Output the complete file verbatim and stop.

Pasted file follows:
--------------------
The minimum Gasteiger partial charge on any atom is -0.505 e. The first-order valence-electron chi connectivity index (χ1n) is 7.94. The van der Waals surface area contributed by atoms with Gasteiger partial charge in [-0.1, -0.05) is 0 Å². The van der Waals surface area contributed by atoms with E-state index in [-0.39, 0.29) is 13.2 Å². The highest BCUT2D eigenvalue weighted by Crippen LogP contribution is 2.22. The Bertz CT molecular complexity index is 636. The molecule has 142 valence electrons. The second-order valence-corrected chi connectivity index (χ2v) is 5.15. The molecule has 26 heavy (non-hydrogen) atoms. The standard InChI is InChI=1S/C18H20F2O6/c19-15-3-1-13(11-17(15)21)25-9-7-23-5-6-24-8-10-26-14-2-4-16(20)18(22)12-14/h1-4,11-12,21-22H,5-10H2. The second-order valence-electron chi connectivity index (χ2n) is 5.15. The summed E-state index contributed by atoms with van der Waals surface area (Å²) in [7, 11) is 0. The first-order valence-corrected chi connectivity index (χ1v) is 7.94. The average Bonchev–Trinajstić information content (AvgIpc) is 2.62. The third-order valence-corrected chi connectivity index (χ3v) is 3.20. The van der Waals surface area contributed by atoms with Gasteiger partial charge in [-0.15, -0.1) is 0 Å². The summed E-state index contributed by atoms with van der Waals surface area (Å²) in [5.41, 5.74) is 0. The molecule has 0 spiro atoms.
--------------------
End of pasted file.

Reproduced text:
The minimum Gasteiger partial charge on any atom is -0.505 e. The first-order valence-electron chi connectivity index (χ1n) is 7.94. The van der Waals surface area contributed by atoms with Gasteiger partial charge in [-0.1, -0.05) is 0 Å². The van der Waals surface area contributed by atoms with E-state index in [-0.39, 0.29) is 13.2 Å². The highest BCUT2D eigenvalue weighted by Crippen LogP contribution is 2.22. The Bertz CT molecular complexity index is 636. The molecule has 142 valence electrons. The second-order valence-corrected chi connectivity index (χ2v) is 5.15. The molecule has 26 heavy (non-hydrogen) atoms. The standard InChI is InChI=1S/C18H20F2O6/c19-15-3-1-13(11-17(15)21)25-9-7-23-5-6-24-8-10-26-14-2-4-16(20)18(22)12-14/h1-4,11-12,21-22H,5-10H2. The second-order valence-electron chi connectivity index (χ2n) is 5.15. The summed E-state index contributed by atoms with van der Waals surface area (Å²) in [7, 11) is 0. The first-order valence-corrected chi connectivity index (χ1v) is 7.94. The average Bonchev–Trinajstić information content (AvgIpc) is 2.62. The third-order valence-corrected chi connectivity index (χ3v) is 3.20. The van der Waals surface area contributed by atoms with Gasteiger partial charge in [-0.15, -0.1) is 0 Å². The summed E-state index contributed by atoms with van der Waals surface area (Å²) in [5.41, 5.74) is 0. The molecule has 0 spiro atoms.